He’s always favoured large suit jackets, but now they sit huge on his shrunken shoulders. He has a body, and that body has changed. He also likes to comment on the bodies of others. He used to say:
“You looks like you lost some weight since I last saw you. You look pretty good now.”
Or: “You look all right now, but the last time I saw you, you looked better.”
I learned that it was best to send him a picture in which I looked particularly fat; that way, when he saw me in person, he was bound to be complimentary.
Now he’s mellowed; the comments are less personal. As I drive him in his red Cadillac to his favourite store, Walmart (which he calls George’s), he’ll say in a soft, hoarse voice:
“Jeepers, there’s a long tall guy there.”
Or: “Wowy, that girl’s got a nice big … bundle of hair.”
“Until recently, he was able to say what he wanted to say, do what he wanted to do, and that was that.”
We’re driving around trying to find some plots of land he wants to look at, but he can’t remember what street they’re on. I start to feel like my blood sugar is going low, so we stop at Tim Horton’s on Simcoe North. An older guy sits by the gas fireplace inside, dressed in a bright crossing guard jacket. He starts talking to my grandfather. I eat a donut, check my insulin pump, stay silent. When the guy finds out my grandfather’s name, he perks up:
“John Foley, of Foley Heating and Plumbing? You’re not the one who took me to the hospital, are you?”
“I don’t know,” my grandfather says.
“Back in ’93 I jumped the fence in your yard and tore my sac open, had to go to the hospital.”
“Do you know McGrath?”
“Yeah, I know him. I used to work with him.”
“He’s my neighbour. I was riding around with one of the Stevens boys. You remember them? There were eleven of them. We were collecting scrap metal and he wanted to go all the way into Toronto, and I said I’m not going, so he let me off at the side of the 401 there by your office, and I hopped your fence. Sliced my sac right open on the top of it. Someone there took me to the hospital. I got a cyst on it now the size of a softball. I gotta see a doctor about that.”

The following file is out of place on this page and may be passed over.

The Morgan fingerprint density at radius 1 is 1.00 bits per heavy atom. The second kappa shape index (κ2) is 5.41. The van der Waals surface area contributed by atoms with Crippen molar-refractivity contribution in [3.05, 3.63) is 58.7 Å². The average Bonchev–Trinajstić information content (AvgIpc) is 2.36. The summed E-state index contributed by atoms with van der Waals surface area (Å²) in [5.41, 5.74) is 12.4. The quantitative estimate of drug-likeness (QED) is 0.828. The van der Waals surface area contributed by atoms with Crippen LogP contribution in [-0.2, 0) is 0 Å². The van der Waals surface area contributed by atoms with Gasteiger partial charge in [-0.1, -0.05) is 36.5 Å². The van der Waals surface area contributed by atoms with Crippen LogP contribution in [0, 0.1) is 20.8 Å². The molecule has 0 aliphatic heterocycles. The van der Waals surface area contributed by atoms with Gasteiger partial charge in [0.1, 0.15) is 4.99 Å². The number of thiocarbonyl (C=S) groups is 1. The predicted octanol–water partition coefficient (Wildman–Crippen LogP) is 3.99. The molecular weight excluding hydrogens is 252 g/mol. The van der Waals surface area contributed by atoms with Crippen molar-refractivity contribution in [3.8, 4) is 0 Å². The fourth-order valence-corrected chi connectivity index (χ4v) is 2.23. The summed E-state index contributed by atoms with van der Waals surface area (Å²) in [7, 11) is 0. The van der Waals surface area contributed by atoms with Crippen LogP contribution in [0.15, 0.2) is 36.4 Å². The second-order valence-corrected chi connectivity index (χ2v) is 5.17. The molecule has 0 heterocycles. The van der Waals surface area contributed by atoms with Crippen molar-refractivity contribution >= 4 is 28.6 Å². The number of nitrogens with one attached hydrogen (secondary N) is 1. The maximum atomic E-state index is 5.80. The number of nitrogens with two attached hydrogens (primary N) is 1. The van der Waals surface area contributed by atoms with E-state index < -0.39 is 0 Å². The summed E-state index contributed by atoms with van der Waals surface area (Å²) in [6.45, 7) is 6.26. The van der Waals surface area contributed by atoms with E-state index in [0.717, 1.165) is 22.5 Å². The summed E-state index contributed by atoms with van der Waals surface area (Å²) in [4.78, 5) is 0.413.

My grandfather looks at him blankly, and then interest grows in his eyes. “Do you have a crack in your tooth? Let me see that.”
“Yeah, it broke,” the guy in the crossing guard jacket says.
“Mine broke too. It fell out onto the floor yesterday.”
These last couple of years, he’s started to forget: words, dates, names, places. Most days now he can’t remember what he had for lunch. But when we drive past a new subdivision, he tells me about when it was a field and he and his best friend were paid to pick raspberries there.
Scrawled in black ink, in his own handwriting, are the words: “Fear no man.”
He keeps a laminated yellow card in his wallet that reads: “I am a Catholic. In case of emergencies, please call a priest.” Next to this is a piece of white paper, thinner, faded, and almost worn to pieces from folding and refolding. His veiny hands shake a little more each time he takes it out and shows it to me. Scrawled in black ink, in his own handwriting, are the words: “Fear no man.”
I read the message with a silent thrill, followed by an ache of something like regret: the words spring from a life so different from my own. I admire my grandfather’s credo, like I admire the stubborn will of the man himself, but if I told you I’ve tried to live the way he has for even an hour, this would be fiction.
One more thing about my grandfather: in the spring of 1944, as the Red Army was gradually beating back the Germans on the Eastern Front, he held a pigeon close to his lean torso, tucked in under his coat. He stood at the bus stop across from St. Gregory’s Church in Oshawa and felt the pigeon’s heart beat against his fingertips, the warmth of that smaller body against his own. The sun shone down on his big nose and his dark cropped hair. When the bus arrived and the doors opened, he tossed the bird inside, then turned and ran, his head thrown back, laughing.
Eric Foley has been a finalist for the Random House Creative Writing Award, the Hart House Literary Contest, and the winner of Geist Magazine and the White Wall Review’s postcard story contests. His work can be found online at Numéro Cinq. Foley has completed a memoir, I Was Young When I Left Home, and is currently working on a novel. He divides his time between Ontario and Eastern Europe.
This essay is part of a month long series on writing the body.